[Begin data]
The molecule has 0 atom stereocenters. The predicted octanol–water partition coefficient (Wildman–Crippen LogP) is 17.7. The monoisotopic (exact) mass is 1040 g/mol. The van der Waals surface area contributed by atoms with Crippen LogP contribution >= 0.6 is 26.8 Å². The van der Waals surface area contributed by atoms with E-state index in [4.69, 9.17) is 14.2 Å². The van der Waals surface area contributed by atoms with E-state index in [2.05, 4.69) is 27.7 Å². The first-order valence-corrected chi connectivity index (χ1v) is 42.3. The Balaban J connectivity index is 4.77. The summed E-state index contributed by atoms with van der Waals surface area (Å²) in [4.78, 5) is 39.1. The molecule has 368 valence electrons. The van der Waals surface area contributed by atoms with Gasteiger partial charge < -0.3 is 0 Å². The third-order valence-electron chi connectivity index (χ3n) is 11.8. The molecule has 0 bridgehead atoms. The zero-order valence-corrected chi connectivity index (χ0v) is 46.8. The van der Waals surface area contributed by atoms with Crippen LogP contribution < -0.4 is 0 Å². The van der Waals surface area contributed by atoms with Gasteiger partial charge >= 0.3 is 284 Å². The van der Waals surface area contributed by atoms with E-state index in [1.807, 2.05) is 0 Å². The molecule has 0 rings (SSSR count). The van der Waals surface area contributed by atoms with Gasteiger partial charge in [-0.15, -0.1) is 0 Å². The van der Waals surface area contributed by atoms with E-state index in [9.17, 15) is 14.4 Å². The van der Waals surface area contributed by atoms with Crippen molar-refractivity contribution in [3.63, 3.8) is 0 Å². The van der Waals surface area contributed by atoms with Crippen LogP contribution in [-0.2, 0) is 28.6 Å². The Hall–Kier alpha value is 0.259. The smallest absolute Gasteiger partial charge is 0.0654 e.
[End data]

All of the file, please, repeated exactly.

The molecule has 0 atom stereocenters. The predicted octanol–water partition coefficient (Wildman–Crippen LogP) is 17.7. The monoisotopic (exact) mass is 1040 g/mol. The van der Waals surface area contributed by atoms with Crippen LogP contribution >= 0.6 is 26.8 Å². The van der Waals surface area contributed by atoms with E-state index in [4.69, 9.17) is 14.2 Å². The van der Waals surface area contributed by atoms with E-state index in [2.05, 4.69) is 27.7 Å². The first-order valence-corrected chi connectivity index (χ1v) is 42.3. The Balaban J connectivity index is 4.77. The summed E-state index contributed by atoms with van der Waals surface area (Å²) in [4.78, 5) is 39.1. The molecule has 368 valence electrons. The van der Waals surface area contributed by atoms with Gasteiger partial charge < -0.3 is 0 Å². The third-order valence-electron chi connectivity index (χ3n) is 11.8. The molecule has 0 bridgehead atoms. The zero-order valence-corrected chi connectivity index (χ0v) is 46.8. The van der Waals surface area contributed by atoms with Crippen LogP contribution < -0.4 is 0 Å². The van der Waals surface area contributed by atoms with Gasteiger partial charge >= 0.3 is 284 Å². The van der Waals surface area contributed by atoms with E-state index in [1.807, 2.05) is 0 Å². The molecule has 0 rings (SSSR count). The van der Waals surface area contributed by atoms with Gasteiger partial charge in [-0.15, -0.1) is 0 Å². The van der Waals surface area contributed by atoms with E-state index in [9.17, 15) is 14.4 Å². The van der Waals surface area contributed by atoms with Crippen molar-refractivity contribution in [3.63, 3.8) is 0 Å². The van der Waals surface area contributed by atoms with Crippen LogP contribution in [-0.2, 0) is 28.6 Å². The Hall–Kier alpha value is 0.259. The smallest absolute Gasteiger partial charge is 0.0654 e.